Wi-Fi promises to enable a grassroots revolution in wireless communications, especially for data. Its already happening in the US, where in offices and homes, one can roam around a limited area free from wires and still access the Ethernet (and therefore, the Internet) at high-speeds. The Wireless LANs are only one part of how Wi-Fi can be used. The real promise lies in the ability to string together many such LANs and build a wide-area network, just like the Internet was built in its early days. The difference: this one needs no wires, giving end users complete freedom and mobility. Since it uses open spectrum, this also means the costs involved in building this out are very low. This becomes the “commons” answer to the expensive 2.5G and 3G wireless networks being built
The New York Times, in a recent article (March 3), called this the “Corner Internet”. Writes John Markoff:
Modeled closely on the original nature of the Internet, which grew by chaining together separate computer networks, the technology – known as wireless mesh routing – is being rapidly embraced in the United States as well as in the developing world, where it is viewed as a low-cost method for quickly building network infrastructure.
If the engineers are right, the popular and inexpensive Wi-Fi wireless
standard, also known as 802.11, could serve as the wedge for the
next-generation Internet, enabling a new wave of wireless portable
gadgets that ultimately blanket homes, schools and shopping malls with
Currently most 802.11 networks serve as individual beacons that provide wireless Internet connections to portable computers situated within 200 feet or so of an 802.11 transmitter.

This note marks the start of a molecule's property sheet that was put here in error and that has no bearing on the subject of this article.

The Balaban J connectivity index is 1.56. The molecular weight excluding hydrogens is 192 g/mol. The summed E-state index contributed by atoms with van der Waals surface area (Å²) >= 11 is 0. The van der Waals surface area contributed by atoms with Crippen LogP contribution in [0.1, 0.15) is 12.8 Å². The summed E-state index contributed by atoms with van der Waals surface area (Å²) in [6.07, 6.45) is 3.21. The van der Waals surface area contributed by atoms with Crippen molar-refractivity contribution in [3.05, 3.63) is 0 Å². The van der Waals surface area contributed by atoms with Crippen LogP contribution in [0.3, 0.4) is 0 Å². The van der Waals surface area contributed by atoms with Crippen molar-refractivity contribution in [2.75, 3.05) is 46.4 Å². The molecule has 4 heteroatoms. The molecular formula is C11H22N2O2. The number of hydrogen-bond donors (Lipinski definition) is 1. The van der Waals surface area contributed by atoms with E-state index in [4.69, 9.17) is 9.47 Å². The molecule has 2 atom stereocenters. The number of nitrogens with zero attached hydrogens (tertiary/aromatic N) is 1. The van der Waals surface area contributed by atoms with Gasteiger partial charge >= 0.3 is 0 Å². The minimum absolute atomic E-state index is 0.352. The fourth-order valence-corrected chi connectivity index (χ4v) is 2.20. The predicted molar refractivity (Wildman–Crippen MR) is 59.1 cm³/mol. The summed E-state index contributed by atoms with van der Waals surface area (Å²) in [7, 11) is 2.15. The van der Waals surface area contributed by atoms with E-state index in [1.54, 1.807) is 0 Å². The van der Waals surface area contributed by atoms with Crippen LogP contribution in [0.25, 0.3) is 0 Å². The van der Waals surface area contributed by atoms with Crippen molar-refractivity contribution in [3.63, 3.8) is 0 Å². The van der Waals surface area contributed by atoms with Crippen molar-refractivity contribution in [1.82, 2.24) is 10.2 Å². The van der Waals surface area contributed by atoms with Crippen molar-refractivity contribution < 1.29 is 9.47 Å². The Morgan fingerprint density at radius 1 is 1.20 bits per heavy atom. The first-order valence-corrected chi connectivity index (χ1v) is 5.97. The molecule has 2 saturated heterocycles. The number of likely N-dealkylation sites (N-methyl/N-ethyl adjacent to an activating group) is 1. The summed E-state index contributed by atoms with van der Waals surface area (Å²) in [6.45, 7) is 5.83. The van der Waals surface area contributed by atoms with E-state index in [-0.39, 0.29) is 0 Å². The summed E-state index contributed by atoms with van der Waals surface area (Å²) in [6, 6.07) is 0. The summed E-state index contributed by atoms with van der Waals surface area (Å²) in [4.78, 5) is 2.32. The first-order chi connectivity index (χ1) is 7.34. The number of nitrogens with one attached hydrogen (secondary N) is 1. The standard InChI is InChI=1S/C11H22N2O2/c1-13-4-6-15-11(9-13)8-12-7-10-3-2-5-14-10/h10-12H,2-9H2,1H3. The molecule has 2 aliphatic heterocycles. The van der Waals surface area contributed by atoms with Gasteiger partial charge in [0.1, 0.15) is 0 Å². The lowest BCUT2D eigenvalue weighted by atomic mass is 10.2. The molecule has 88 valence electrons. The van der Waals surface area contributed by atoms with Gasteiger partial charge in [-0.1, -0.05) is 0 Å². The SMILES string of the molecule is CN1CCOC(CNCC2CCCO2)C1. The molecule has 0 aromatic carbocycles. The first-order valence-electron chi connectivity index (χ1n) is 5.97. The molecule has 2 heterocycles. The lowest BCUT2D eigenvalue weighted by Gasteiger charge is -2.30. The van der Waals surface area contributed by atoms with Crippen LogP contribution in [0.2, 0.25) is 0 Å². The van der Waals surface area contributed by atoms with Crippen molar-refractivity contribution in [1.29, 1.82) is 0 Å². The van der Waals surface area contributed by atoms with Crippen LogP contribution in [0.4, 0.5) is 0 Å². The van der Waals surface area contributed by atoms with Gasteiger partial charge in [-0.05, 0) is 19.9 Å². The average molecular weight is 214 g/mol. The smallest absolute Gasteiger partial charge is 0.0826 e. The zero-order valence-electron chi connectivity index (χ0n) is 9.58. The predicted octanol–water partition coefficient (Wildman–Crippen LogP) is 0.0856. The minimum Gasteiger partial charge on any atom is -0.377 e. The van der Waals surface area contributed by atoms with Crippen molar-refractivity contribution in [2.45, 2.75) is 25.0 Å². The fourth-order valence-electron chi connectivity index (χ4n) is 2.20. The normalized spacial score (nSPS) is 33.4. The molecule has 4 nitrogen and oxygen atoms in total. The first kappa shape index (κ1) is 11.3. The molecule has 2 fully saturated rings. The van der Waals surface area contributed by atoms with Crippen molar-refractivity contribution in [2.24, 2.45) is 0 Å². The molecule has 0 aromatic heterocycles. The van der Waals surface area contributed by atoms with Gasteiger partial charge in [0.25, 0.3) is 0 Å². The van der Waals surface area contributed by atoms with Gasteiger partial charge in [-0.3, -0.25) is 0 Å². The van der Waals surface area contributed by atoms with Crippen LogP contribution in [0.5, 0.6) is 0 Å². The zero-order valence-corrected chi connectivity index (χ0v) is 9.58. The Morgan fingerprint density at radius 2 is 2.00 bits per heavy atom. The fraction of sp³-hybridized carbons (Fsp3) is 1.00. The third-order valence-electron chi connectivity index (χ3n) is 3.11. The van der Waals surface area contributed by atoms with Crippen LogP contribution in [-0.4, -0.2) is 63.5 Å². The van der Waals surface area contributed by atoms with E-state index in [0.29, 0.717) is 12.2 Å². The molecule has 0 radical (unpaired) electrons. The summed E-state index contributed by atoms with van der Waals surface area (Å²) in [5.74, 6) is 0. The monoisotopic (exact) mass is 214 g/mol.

What wireless mesh routing offers is the promise of a vastly more powerful collaboration driven by the same forces that originally built the Internet.
Such networks do have the critical advantage of economy of scale. In contrast to the cellular data networks, in which every customer is an added cost, in some respects in wireless mesh networks the more users who join the better the network performs.
In the jargon of Silicon Valley, wireless mesh routing is potentially a “disruptive technology,” a new technology that is likely to upset the existing order by using the same powerful economics of cost and scale that initially drove the growth of the commercial Internet.
This disruptive innovation is what can potentially change communications in many emerging markets of the world like India. What is an “alternate” technology in the developed markets of the world can become a “mainstream” technology in India and help create it leapfrog into the latest era of high-speed wireless data communications.
So, what is Wi-Fi and how can it build the next generation Internet? The Wi-Fi family of protocols refers to the IEEE 802.11 standards for wireless Ethernet communications. The most popular variant at this point is 802.11b, which works in the 2.4 Ghz band, and offers speeds of up to 11 Mbps. The second variant just emerging is 802.11a, which works in the 5 Ghz band and can go to up 54 Mbps. Considering that today’s Ethernets run at 10 Mbps and 100 Mbps, and the other work that is also happening in the Wi-Fi protocols for higher speeds, in the near future there will be little difference between wired and wireless LAN speeds.